Nanopore-based single-molecule analysis is a subject of strong scientific and technological interest. Recently, solid state nanopores have been demonstrated to possess advantages over biological (e.g., protein) pores due to the relative ease of tuning the pore dimensions, pore geometry, and surface chemistry. Previously demonstrated methods have been confined to the production of single nanopore devices for fundamental studies. Most of these techniques (e.g., electron microscope beams and focused ion beams) are limited in scalability, automation, and reproducibility. We demostrate a wafer-scale method for reproducibly fabricating large arrays of solid state nanopores. The method couples high-resolution electron-beam lithography and atomic layer deposition (ALD). Arrays of nanopores (825 per wafer) are successfully fabricated across 4-in. wafers with tunable pore sizes. The nanopores are fabricated in 16- to 50-nm thin silicon nitride. ALD of aluminum oxide is used to tune the nanopore size. By careful optimization of the processing steps, a device survival rate of up to 96% is achieved on a wafer with 50-nm thin silicon nitride films. Our results facilitate an important step in the development of large-scale nanopore arrays for practical applications such as biosensing.
This paper describes a novel fabrication method for the manufacture of multi-level microfluidic structures using SU-8. The fabrication method is based on wafer bonding of SU-8 layers and multilayer lithography in SU-8 to form microchannels and other structures at different levels. In our method, non-UV-exposed SU-8 layers are transferred to SU-8 structured wafers at desirably low temperatures. This technique is particularly useful for building multi-level fluidic structures, because non-UV-exposed SU-8 can be used as cover for microchannels and the cover can then be lithographically structured, i.e., to form interconnects, after which subsequent transferring of non-UV-exposed SU-8 onto the wafer allows for the fabrication of interconnected multi-level channels and other structures. Examples of interconnected multi-level microchannels were realized using this newly developed method. Liquid has been introduced into the microchannels at different levels to reveal the desirable functionality of the interconnected multi-level channels. The method described here is easily implementable using standard photolithography and requires no expensive bonding equipment. More importantly, the fabrication procedure is CMOS compatible, offering the potential to integrate electronic devices and MEMS sensors into microfluidic systems.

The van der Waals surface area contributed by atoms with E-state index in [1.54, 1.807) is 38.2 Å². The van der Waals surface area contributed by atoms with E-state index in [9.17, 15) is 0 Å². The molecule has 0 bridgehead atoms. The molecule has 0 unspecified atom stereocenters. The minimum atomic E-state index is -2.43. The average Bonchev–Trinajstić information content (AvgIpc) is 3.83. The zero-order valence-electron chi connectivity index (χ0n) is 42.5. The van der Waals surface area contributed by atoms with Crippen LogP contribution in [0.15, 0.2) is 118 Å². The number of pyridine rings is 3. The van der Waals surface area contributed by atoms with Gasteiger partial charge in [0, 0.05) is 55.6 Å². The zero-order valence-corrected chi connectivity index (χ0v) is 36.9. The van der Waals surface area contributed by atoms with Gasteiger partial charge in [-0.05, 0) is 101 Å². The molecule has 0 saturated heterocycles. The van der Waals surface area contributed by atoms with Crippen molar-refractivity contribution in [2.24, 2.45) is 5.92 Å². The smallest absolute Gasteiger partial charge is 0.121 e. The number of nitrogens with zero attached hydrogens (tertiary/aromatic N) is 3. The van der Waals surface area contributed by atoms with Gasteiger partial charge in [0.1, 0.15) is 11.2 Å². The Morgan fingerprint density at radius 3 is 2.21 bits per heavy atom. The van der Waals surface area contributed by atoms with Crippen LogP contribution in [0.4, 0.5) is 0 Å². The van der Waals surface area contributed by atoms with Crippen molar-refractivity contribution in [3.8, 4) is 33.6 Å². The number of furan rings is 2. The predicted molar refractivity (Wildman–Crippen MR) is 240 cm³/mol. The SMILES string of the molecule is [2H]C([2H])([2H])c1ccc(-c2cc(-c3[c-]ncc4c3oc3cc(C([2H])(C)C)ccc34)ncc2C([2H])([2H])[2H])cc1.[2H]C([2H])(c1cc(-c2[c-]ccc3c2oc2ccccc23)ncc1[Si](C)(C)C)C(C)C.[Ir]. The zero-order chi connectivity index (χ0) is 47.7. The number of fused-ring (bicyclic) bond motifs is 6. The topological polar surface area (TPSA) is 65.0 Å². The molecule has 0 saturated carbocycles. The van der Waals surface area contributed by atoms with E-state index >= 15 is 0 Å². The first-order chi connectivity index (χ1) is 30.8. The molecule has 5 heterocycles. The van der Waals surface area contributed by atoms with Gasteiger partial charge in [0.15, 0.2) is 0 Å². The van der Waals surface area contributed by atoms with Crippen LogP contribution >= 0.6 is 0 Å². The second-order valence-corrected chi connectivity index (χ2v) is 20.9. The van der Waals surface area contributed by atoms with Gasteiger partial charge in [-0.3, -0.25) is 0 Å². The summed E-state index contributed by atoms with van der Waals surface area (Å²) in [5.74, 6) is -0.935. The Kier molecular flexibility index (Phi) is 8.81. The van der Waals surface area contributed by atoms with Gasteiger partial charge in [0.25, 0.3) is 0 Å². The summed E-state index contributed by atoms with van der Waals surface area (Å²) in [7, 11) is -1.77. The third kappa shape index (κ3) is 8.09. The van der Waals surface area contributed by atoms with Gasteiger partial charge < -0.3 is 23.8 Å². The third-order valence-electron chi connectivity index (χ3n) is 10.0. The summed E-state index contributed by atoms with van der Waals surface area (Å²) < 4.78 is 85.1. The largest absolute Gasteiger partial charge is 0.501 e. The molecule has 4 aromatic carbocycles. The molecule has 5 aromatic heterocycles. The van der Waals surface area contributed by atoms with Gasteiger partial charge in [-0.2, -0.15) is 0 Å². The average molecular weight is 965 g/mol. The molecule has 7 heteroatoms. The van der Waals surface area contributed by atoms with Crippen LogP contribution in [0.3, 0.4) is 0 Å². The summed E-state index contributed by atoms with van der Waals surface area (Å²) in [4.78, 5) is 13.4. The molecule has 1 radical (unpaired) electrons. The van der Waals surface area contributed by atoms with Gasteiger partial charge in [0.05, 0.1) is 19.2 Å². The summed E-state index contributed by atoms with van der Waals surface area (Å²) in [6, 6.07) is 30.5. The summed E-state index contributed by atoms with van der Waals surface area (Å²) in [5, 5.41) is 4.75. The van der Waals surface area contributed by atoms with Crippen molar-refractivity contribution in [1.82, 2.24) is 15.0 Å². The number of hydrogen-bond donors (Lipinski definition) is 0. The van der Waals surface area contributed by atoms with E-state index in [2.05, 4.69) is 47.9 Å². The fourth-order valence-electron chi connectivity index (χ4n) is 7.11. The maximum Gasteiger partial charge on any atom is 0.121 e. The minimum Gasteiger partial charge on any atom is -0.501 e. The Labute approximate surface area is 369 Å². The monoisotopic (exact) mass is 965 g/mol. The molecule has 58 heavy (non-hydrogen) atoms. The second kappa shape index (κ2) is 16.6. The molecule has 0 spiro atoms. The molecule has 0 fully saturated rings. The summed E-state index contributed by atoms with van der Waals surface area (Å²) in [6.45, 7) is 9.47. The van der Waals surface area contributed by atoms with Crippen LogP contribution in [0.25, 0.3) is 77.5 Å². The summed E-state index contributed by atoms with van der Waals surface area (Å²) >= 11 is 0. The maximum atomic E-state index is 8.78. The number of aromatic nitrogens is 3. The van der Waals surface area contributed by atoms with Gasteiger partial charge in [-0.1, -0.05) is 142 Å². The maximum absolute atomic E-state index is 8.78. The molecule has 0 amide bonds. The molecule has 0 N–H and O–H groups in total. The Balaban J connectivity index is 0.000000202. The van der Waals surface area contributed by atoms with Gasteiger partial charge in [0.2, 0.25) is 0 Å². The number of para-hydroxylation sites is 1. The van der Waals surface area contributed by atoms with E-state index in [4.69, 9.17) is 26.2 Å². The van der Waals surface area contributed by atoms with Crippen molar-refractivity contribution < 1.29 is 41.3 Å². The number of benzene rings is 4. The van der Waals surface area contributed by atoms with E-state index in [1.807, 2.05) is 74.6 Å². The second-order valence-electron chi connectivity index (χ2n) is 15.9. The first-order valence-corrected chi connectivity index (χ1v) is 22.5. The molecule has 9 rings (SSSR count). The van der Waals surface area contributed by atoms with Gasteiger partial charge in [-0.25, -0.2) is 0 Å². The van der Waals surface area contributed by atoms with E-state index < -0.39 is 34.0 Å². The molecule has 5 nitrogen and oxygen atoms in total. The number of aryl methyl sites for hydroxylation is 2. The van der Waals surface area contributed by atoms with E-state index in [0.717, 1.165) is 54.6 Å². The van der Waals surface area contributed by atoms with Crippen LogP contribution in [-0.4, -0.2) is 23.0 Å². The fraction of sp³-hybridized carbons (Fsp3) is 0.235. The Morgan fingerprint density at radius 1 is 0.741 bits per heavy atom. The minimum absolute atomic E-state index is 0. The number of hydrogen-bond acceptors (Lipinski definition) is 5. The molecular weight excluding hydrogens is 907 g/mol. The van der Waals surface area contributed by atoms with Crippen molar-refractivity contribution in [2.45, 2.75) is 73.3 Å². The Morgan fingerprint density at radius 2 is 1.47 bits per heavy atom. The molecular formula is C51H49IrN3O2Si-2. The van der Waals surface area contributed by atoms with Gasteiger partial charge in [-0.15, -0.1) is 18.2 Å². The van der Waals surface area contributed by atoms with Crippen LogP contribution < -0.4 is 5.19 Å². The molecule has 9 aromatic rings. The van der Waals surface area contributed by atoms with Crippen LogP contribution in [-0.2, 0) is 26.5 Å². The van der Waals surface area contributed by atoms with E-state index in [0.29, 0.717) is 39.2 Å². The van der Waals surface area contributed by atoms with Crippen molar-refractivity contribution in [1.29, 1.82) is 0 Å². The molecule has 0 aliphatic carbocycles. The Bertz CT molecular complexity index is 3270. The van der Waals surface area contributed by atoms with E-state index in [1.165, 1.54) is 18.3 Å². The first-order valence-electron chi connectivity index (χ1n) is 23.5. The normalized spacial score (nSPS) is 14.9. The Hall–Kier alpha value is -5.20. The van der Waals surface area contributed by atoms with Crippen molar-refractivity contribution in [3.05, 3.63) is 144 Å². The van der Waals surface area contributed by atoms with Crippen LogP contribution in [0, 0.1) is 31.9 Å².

During the past few years, graphite based X-ray masks have been in use at CAMD and BESSY to build a variety of high aspect ratio microstructures and devices where low side wall surface roughness is not needed In order to obtain lower sidewall surface roughness while maintaining the ease of fabrication of the graphite based X-ray masks, the use of borosilicate glass was explored. A borosilicate glass manufactured by Schott Glas (Mainz, Germany) was selected due to its high purity and availability in ultra-thin sheets (30 μm). The fabrication process of the X-ray masks involves the mounting of a 30 μm glass sheet to either a stainless steel ring at room temperature or an invar ring at an elevated temperature followed by resist application, lithography, and gold electroplating. A stress free membrane is obtained by mounting the thin glass sheet to a stainless steel ring, while mounting on an invar ring at an elevated temperature produces a pre-stressed membrane ensuring that the membrane will remain taut during X-ray exposure. X-ray masks have been produced by using both thick negative- and positive-tone photoresists. The membrane mounting, resist application, lithography, and gold electroplating processes have been optimized to yield X-ray masks with absorber thicknesses ranging from 10 μm to 25 μm. Poly(methyl methacrylate) layers of 100 μm to 400 μm have been successfully patterned using the glass membrane masks.